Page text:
Best trading books

There are countless books about trading or investing in the World markets.

In fact, the number of books about this or any subject is growing at a high rate.

The amount of people publishing new books is quite big since with the new technologies and the advent of internet it is possible for everybody to do so.

Trading books

Among all the books published every year we will find good and bad ones.

It will be difficult to discern between them.

The truth is that many of the books published recently are based on what the “classics” taught us, in other words, those who were pioneers in the world of investing.

I am going to speak about my favourite trading books and those who, I think, have a good global vision of the financial markets, investing and trading in general.

Some of them will be based on short-term trading and some on long-term investing.

Best of trading books

“Reminiscences of a stock operator” by Edwin Lefevre

This is my favourite trading book without a doubt.

The book narrates the adventures of Larry Livingstone, a pseudonym of the famous speculator Jesse Livermore, from his childhood till adulthood.

The book is almost like a diary in which Livermore tells us one thousand battles, riches, bankruptcies and more.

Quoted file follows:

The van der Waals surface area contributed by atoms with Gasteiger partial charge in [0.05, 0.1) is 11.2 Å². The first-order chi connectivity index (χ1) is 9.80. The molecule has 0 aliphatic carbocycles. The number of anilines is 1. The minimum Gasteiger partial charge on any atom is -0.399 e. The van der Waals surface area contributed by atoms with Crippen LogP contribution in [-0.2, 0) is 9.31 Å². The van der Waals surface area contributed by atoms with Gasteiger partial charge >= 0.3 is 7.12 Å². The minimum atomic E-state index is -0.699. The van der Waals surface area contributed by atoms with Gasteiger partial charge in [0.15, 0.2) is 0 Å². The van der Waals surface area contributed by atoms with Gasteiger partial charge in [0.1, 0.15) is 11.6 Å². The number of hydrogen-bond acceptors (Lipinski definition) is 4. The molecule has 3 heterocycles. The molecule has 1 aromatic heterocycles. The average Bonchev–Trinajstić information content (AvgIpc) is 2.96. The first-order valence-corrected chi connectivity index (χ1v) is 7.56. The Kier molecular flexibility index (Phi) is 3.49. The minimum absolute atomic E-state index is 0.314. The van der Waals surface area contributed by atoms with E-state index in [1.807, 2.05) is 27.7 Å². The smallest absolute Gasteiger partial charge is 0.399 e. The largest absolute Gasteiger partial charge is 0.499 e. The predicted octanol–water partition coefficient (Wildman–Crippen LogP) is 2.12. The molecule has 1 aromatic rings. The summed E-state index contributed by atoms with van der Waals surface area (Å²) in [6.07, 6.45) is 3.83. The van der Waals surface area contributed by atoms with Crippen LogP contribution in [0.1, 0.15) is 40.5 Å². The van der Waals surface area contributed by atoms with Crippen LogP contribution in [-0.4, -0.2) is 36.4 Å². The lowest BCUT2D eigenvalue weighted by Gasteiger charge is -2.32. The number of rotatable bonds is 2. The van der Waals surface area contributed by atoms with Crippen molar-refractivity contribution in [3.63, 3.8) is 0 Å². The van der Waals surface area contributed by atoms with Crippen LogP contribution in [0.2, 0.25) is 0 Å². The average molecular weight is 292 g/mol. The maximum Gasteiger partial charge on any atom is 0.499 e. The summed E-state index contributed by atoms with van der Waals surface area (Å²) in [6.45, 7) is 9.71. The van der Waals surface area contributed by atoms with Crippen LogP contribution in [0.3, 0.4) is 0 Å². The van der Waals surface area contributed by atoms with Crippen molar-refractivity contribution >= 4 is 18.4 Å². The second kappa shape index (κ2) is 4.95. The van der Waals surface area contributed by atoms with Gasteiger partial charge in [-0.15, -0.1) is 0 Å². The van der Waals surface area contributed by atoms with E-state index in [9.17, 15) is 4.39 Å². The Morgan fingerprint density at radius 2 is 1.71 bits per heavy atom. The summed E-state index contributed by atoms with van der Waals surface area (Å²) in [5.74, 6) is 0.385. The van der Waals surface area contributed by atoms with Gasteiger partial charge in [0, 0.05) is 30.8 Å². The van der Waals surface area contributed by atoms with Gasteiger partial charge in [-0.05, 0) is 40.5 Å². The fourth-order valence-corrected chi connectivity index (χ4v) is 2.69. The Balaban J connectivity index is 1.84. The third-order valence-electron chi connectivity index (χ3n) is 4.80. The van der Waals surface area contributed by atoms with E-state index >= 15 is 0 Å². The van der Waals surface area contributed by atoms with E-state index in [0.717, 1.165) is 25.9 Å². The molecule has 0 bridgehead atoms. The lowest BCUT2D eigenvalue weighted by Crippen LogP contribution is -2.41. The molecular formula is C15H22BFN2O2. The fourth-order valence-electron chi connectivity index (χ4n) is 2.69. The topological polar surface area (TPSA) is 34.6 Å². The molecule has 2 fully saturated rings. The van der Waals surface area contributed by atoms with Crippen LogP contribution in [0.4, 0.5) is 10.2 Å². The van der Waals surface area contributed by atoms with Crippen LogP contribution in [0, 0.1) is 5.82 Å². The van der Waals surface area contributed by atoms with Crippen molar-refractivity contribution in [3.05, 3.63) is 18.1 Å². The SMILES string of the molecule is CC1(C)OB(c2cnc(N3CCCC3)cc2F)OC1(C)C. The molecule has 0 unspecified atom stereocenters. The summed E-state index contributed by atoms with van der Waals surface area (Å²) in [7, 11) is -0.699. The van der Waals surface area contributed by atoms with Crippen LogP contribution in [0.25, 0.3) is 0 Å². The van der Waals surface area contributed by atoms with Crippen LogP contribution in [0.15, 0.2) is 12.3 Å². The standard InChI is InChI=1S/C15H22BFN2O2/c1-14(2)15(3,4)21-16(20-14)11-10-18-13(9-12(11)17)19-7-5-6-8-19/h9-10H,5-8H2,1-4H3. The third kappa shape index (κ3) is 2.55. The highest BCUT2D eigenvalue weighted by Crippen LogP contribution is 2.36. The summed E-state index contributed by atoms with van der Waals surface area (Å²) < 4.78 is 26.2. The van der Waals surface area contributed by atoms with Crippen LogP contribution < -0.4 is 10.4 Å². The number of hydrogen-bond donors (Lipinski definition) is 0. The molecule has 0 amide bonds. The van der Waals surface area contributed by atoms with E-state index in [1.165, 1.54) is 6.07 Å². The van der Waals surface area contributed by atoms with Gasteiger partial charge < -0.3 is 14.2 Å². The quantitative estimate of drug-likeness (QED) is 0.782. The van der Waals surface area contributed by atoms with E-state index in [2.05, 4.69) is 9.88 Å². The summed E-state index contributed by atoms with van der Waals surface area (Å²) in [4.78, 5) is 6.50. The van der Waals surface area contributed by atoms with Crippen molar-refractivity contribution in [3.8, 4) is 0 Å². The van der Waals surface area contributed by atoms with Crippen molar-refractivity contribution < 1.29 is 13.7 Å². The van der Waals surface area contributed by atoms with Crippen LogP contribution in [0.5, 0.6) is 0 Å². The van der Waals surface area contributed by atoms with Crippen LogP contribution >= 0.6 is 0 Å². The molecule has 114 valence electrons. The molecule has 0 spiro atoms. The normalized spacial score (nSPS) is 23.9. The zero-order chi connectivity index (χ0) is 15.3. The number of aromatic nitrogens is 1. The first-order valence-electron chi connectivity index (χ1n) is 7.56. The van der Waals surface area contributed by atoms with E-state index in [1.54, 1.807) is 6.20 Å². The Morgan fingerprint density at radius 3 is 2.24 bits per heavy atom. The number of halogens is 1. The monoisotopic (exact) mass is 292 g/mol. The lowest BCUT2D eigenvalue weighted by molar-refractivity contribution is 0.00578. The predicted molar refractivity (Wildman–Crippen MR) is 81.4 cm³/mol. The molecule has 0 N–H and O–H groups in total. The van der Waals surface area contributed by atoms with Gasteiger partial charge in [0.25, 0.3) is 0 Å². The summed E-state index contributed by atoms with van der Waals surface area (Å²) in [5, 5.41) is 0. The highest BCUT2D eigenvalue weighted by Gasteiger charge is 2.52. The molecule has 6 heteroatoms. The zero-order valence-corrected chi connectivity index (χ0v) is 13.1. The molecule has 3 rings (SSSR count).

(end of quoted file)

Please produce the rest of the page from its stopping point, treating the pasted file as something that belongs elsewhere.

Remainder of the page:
An authentic classic that inspired many of the great traders, investors and hedge fund managers ever.

The main advice of the book is: “be right and sit tight”, in other words, let the profits run.

“The fabulous world of money and the stock market” by André Kostolany

This book is probably the best you can find about contrarian investing or speculation, so to speak.


Kostolany defined this as speculation, in other words, not long-term investing, neither short-term trading, but taking positions against the majority when conditions where appropriate.

Something not very different than the Rothschild phrase: “buy when there is blood in the streets”.

Kostolany liked to bet against the consensus.

The problem, and this was emphasized by Kostolany, is that not everybody is suitable for this.

After all, you have to be very bold to bet against the opinion of the majority, although it has good results in the long-run.

However, this is not a system to be adopted by a hedge fund or fund of any type. It is more suited to an individual person.

The book is an easy reed, with Kostolany telling us many anecdotes about the stock markets in the 20th century.

“A random walk down Wall Street” by Burton Malkiel

This is a book that is not recommended by those looking for short-term riches, since it talks about the fact that the best way to invest is to follow the main market in the long term, which would mean simply to invest in the national main index.

Obviously, this is a long-term investing book which its interest in the stock market.

Malkiel destroys the Technical and Fundamental Analysis points of view.

Hundreds of studies done throughout the years show that the great majority of fund managers can not beat the s&P 500 in the long run.

Malkiel’s critics say that his thesis are wrong.